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Accompanying unbroken voices


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I may soon be in the lucky position of commissioning a new organ for a prep school. The main function will be to accompany some 200 mostly unbroken voices in congregational singing. The chapel is quite dry when full. My experence hitherto has largely been of mixed adult voices, so I was wondering if anyone had any views or experience of the sort of tonal qualities that would best suit this particular circumstance?


Space and budget would allow for about 6/7 stops, so there's not much room for manouevre on the stoplist, but I would be interested to know, for example, what style of voicing of the chorus would work best, or whether strong upperwork would be overpowering for young voices.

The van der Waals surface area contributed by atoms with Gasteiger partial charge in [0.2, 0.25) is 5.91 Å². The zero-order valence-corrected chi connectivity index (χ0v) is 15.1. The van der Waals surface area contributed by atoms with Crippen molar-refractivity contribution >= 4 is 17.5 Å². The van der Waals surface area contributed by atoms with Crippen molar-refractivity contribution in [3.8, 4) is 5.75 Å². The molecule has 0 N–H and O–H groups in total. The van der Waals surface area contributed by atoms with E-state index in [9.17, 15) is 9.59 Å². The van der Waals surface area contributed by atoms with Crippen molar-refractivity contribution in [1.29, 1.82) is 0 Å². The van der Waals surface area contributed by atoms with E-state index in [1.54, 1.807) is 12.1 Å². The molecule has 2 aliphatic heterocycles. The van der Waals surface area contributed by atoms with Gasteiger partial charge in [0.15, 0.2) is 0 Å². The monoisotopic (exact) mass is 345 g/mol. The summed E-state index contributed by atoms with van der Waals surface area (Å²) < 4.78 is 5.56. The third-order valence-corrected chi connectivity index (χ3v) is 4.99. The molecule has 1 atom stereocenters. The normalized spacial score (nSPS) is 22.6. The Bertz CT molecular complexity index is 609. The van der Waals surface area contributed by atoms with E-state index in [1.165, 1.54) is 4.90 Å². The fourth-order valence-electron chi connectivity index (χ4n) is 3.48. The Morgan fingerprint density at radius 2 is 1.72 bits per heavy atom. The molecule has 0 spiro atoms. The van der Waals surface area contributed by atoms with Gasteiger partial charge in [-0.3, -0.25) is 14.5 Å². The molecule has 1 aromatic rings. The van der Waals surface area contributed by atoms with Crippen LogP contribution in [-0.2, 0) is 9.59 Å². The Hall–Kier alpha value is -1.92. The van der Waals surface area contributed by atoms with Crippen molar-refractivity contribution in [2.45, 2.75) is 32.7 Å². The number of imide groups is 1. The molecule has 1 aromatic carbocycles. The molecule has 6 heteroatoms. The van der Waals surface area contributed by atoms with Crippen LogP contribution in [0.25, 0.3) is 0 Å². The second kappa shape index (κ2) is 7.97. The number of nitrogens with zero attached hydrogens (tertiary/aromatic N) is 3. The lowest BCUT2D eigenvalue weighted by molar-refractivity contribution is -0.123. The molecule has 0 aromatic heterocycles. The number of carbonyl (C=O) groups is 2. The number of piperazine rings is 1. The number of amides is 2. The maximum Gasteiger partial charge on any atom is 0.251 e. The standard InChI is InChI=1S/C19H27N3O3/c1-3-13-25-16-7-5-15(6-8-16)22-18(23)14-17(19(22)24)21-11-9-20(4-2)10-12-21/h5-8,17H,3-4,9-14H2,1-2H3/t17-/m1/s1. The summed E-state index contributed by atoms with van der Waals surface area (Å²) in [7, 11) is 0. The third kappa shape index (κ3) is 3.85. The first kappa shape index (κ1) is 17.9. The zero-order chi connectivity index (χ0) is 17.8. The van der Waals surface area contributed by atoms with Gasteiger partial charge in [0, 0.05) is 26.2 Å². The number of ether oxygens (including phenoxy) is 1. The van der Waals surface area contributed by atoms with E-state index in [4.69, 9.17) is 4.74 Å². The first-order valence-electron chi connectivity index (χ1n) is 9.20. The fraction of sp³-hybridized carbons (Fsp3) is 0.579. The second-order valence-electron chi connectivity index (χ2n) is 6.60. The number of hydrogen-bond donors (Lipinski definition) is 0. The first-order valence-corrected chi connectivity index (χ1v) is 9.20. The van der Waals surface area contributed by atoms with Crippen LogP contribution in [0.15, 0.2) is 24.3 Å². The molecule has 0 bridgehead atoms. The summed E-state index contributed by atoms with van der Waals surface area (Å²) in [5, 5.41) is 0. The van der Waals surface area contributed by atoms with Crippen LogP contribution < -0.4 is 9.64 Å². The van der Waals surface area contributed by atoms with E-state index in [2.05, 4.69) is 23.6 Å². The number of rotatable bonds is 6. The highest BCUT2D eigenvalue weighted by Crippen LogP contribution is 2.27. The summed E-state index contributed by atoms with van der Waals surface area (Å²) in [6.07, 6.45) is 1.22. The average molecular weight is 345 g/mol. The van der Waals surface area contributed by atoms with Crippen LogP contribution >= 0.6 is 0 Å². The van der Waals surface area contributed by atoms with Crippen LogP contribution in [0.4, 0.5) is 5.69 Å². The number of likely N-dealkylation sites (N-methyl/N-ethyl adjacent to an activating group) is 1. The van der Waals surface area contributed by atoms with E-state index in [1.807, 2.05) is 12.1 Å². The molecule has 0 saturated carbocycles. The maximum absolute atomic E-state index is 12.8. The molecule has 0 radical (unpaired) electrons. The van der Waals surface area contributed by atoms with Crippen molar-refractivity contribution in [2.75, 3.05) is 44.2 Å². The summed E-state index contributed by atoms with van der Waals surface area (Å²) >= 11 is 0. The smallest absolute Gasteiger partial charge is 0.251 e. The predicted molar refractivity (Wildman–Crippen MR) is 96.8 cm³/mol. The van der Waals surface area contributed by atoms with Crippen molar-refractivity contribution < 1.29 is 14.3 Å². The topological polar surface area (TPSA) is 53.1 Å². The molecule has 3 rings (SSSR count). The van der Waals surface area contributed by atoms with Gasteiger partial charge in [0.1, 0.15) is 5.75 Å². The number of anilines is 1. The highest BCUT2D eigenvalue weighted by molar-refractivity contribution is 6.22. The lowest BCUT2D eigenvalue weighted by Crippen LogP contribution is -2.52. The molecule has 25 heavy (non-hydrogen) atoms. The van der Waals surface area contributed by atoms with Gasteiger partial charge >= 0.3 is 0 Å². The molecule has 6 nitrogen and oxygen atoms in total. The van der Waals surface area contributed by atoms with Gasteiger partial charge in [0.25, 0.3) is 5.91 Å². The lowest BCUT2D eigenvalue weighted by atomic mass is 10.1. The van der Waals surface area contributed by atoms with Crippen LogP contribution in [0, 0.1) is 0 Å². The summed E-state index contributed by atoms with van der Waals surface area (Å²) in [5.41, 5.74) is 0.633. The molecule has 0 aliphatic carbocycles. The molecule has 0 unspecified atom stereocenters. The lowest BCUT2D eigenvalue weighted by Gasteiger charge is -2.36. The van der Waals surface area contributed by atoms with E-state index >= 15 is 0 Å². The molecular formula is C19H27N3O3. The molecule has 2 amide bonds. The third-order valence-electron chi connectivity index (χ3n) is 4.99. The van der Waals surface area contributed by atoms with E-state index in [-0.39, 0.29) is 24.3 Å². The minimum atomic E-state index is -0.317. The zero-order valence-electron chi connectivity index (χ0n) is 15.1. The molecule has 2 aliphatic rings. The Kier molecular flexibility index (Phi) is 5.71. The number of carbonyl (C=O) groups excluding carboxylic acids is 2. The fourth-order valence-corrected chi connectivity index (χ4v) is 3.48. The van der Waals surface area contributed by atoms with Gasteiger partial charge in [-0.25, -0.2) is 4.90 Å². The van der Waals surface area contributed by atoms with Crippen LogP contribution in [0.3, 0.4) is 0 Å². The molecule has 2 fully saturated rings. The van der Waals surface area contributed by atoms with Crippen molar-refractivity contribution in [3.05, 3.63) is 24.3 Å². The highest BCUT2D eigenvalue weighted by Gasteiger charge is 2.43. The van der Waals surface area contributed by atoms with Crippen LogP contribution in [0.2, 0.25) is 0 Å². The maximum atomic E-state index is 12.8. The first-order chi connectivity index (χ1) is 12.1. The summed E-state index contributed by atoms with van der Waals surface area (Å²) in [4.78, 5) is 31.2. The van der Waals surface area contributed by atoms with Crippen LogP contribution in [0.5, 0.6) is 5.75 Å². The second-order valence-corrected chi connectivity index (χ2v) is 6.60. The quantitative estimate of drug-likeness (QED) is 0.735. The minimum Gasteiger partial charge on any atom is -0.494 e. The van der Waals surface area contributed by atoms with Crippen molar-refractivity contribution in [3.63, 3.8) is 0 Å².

Many thanks for any thoughts you may have.



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It depends if you're aiming to cultivate at least a quorum of properly produced treble voices with a good head tone. At Belfast, we used to be able to work up to Great to Mixture with Full Swell coupled, box open and 32' reed on the Pedal at the end of the Gloria to Bairstow in E flat on Tuesday boys' Evensongs.


The ruling factor should be balance and loudness of individual stops in relation to the room. A chorus of moderately-voiced stops is more useful than one where everything is just that bit too loud, and that applies to the upperwork, too.


Stopped Diapason, Salicional 8, Principal 4, Nason Flute 4, Fifteenth 2, Mixture 19.22, Pedal Bourdon 16, maybe. More than double the potential if you have a good electric action and octave couplers.


I ponder sometimes as to whether a well-built extension organ voiced by an artist is the best bet. Extension organs and electric actions are let down by the number of bad ones produced by cheap firms. One could get an amazing variety of sounds out of a small Compton.

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